Definition of offense
1a obsolete : an act of stumblingb archaic : a cause or occasion of sin : stumbling block
2 : something that outrages the moral or physical senses His conduct is an offense to public decency. Such screaming is an offense to my ears.
3a : the act of attacking : assault weapons of offenseb : the means or method of attacking or of attempting to score The quarterback's passing success was the team's edge in offense.c : the offensive team or members of a team playing offensive positions The stronger offense won the game.d : scoring ability
4a : the act of displeasing or affronting no offense intended and none taken, I hopeb : the state of being insulted or morally outraged takes offense at the slightest criticism we ought not … to give offense by sexist words or phrases — J. J. Kilpatrick
5a : a breach of a moral or social code : sin, misdeed was tolerant of his youthful offensesb : an infraction of law was stopped by the police for a traffic offense; especially : misdemeanor had a record of petty offenses
offenselessplay \ə-ˈfen(t)s-ləs, especially for sense 3 ˈä-ˌfen(t)s-, ˈȯ-\ adjective
Examples of offense in a Sentence
He was found guilty and fined $250 for each offense.
Penalties for a first offense range from fines to jail time.
Our team has the best offense in the league.
The quarterback directs the offense.
The team needs some work on its offense.
The team plays good offense.
Recent Examples of offense from the Web
Firearms offenses of all kinds have tumbled from 24,094 in 2004 to 7,866 in 2015.
The trio are scheduled to appear at Westminster Magistrates’ Court July 4 to face offenses under the Representation of the People Act 1983, the CPS said.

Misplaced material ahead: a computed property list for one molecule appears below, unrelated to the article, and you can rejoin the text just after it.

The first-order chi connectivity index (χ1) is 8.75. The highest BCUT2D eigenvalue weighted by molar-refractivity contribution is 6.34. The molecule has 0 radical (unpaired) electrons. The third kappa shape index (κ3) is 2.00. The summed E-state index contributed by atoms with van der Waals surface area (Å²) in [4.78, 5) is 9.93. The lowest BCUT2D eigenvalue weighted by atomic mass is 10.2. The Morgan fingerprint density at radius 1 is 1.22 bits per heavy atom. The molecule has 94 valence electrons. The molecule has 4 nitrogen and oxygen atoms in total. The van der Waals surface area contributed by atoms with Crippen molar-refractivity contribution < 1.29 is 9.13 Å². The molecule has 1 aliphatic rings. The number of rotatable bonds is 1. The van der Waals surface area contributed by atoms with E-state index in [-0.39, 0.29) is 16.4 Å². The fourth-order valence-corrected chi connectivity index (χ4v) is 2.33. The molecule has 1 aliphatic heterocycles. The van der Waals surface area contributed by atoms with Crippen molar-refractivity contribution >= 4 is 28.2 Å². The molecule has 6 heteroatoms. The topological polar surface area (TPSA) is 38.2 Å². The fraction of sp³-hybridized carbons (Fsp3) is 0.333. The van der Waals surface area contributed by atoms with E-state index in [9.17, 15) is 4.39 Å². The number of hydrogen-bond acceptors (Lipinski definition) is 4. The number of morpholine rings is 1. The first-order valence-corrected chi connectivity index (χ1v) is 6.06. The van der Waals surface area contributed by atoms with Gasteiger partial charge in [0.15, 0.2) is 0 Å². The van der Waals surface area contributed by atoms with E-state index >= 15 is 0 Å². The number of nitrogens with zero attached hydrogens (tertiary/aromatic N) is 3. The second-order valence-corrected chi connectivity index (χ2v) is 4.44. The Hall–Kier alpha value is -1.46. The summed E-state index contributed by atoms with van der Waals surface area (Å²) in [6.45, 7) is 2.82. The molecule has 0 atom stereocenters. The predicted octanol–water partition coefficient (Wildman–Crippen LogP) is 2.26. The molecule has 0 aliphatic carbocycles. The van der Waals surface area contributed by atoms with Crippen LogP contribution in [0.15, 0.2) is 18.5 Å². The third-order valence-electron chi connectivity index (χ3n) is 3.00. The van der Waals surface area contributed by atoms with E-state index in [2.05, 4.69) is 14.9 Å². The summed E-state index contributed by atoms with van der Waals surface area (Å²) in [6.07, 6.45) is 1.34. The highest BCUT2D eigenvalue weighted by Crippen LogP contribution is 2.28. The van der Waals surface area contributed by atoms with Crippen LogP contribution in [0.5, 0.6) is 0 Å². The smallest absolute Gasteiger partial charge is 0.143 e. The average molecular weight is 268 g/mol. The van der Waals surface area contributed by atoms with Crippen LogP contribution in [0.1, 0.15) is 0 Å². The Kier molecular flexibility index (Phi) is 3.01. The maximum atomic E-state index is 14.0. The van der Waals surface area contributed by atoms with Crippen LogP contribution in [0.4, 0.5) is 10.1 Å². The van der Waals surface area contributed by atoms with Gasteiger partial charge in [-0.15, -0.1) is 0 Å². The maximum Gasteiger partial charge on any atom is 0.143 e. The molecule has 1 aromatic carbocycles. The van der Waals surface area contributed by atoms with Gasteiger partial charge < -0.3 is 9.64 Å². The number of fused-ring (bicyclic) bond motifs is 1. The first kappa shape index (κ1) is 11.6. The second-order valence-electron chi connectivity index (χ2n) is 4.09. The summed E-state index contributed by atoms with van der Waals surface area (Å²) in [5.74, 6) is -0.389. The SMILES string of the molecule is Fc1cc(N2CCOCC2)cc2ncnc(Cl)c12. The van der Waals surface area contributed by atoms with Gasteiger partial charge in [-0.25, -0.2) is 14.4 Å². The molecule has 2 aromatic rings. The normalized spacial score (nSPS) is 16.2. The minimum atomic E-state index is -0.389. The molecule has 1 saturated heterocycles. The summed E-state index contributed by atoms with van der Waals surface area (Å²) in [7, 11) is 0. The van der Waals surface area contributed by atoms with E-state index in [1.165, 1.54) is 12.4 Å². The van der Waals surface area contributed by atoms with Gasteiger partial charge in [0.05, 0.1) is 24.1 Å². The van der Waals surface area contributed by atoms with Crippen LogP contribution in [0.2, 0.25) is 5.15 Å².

There are examples of lower-level workers being punished more harshly than upper-level officials for similar offenses.
The Mets’ offense got its only run on Juan Lagares’s R.B.I. double with two out in the ninth inning.
The offense is led by Noah Dull, (.371, 26 RBIs), Ethan Pillsbury (.349, 26 RBIs) and Jordan Peterson (.301, 18 RBIs).
Greater Manchester Police said the man was arrested in Shoreham-by-Sea on suspicion of terrorism offenses and an address there was being searched.
Crosby, Malkin and wingers such as Phil Kessel drive the Penguins’ offense just as Filip Forsberg and the defensemen do for the Predators.
The two-strike home run was all the offense Florida needed to force the third game.
These example sentences are selected automatically from various online news sources to reflect current usage of the word 'offense'. Views expressed in the examples do not represent the opinion of Merriam-Webster or its editors. Send us feedback.
Origin and Etymology of offense
Middle English, from Anglo-French, from Latin offensa, from feminine of offensus, past participle of offendere
First Known Use: 14th centurySee Words from the same year
Synonym Discussion of offense
offense, sin, vice, crime, scandal mean a transgression of law. offense applies to the infraction of any law, rule, or code. at that school no offense went unpunished sin implies an offense against moral or religious law. the sin of blasphemy vice applies to a habit or practice that degrades or corrupts. regarded gambling as a vice crime implies a serious offense punishable by the law of the state. the crime of murder scandal applies to an offense that outrages the public conscience. a career ruined by a sex scandal
OFFENSE Defined for English Language Learners
Definition of offense for English Language Learners
: something that causes a person to be hurt, angry, or upset
: something that is wrong or improper
: a criminal act
OFFENSE Defined for Kids
Definition of offense for Students
Legal Definition of offense
1 : a violation of the law; especially : a criminal act nor shall any person be subject for the same offense to be twice put in jeopardy — U.S. Constitution amend. V — see also lesser included offense
Additional Notes on offense
Breach of contract, offenses, quasi-offenses, and quasi contracts are the bases for civil liability under Louisiana civil law. Offenses and quasi-offenses are comparable to common-law torts.
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